The same thing happened when I moved back to my hometown from Boston after moving away after college graduation. And the same thing again during the time I took my bar exam. They encouraged and supported me, but most importantly, they gave me permission to fail after trying my hardest. And then just try again! Who gives a shit?!
When I left to Boston for my first year of law school, one Tia secretly helped me pay for my rent. She did it secretly because she wanted my mother (her sister) to keep hustling her ass off to help me with my bills because she didn’t want anyone in our family slacking off. (See?! Always keeping it real.) When I secluded myself to study for my bar exam, another Tia made homecooked meals for me, like mole, arroz, and fideo. She packed it all up so I could eat for days and not waste time picking up food. (Also, my mouth is now watering thinking of her food because Tias are the best cooks). I could make this a devotional love letter to each of my Tias for the individual goodness they have given me, but I would spend my 100th birthday still typing this post. So I’ll end with this:
Our Tias are the women that are telling us to stop drinking ese mugrero de Estarbucks con euro azucar because it’s going to make you fat, but here, eat six more tamales por que estan bien ricos y acaban de salir.
Our Tias are proud as hell of the work that we do, but they’re also going to keep it real and tell us we can never stop working hard and earning our own way.
We love our Tias because they each have a little bit of our mothers and our grandmothers in them. They are strong. They are resilient. They grew up in a generation that didn’t exactly support them. They grew up without the resources they give us so generously. They grew up with significantly less opportunities in a culture that assured their subservience. They had to teach themselves to speak another language or find their way in a world that didn’t speak theirs. But they pushed through. They found a way. And here they are. Educators. Business owners. Bakers. Nurses. Housekeepers. Lawyers. Artists. Writers. Doctors. Babysitters. Cooks. And the hardest job of all – Mothers. Salieron adelante and they brought us with them. A veces a chingasos, but here we are nonetheless.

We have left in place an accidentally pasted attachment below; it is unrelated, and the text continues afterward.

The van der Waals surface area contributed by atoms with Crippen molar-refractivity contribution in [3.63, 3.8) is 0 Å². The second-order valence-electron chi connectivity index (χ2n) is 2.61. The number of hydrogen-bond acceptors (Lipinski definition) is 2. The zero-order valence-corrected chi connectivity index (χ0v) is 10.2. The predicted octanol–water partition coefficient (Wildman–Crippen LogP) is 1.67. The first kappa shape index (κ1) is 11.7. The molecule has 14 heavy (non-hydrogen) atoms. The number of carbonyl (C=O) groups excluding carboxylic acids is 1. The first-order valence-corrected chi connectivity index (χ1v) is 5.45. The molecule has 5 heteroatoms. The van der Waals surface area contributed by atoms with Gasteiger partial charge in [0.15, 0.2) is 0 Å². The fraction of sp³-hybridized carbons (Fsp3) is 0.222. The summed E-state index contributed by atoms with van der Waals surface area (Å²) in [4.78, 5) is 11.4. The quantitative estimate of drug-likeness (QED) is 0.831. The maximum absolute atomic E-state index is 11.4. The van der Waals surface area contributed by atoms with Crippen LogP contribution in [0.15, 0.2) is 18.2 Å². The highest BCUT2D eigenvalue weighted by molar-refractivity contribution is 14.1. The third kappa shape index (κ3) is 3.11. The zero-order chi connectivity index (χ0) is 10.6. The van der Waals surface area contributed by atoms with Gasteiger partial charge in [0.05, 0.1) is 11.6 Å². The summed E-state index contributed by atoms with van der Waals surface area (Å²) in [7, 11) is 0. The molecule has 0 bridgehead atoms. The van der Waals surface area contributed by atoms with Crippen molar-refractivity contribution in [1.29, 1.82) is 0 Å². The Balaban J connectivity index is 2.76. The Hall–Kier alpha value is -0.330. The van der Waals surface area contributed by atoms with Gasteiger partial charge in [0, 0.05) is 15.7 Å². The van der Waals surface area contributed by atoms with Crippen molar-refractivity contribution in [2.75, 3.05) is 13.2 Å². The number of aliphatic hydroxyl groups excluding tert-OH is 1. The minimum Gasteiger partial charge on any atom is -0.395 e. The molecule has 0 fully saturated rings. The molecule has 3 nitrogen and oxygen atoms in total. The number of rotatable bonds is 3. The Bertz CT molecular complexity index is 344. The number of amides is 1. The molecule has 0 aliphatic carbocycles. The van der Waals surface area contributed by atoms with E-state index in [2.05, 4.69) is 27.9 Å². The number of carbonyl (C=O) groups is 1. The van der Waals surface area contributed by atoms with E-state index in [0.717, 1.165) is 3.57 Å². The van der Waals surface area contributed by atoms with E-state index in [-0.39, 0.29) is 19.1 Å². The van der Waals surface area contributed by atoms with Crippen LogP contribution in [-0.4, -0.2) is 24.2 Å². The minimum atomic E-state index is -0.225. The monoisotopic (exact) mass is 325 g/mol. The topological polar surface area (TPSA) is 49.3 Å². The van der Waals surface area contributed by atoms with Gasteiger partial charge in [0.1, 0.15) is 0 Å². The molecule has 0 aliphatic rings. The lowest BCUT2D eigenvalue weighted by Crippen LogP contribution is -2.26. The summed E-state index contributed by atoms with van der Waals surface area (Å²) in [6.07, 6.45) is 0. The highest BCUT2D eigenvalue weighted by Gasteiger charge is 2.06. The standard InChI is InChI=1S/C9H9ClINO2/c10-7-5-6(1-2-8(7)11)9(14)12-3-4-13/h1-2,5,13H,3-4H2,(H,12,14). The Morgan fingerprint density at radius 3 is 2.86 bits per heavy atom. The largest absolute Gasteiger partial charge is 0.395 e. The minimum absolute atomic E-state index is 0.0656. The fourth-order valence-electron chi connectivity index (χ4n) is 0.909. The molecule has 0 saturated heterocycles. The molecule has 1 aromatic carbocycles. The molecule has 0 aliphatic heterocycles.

Original article appeared on the Difficult Names Blog.
MEET THE AUTHOR
Dania is an attorney in Austin, Texas. She provides legal aid for survivors of sexual assault through the non-profit organization she works for. Dania is an aspiring writer and an avid sharer of women's stories. She shares this passion through her newly published blog, DifficultNames.com, which covers everything from poetry to wellness to style to opinion pieces. Her hope is to bring mujeres together through shared experiences. In her spare time she can be found taking road trips down to the Rio Grande Valley to visit her big Mexican familia and eating the delicious food her tias make.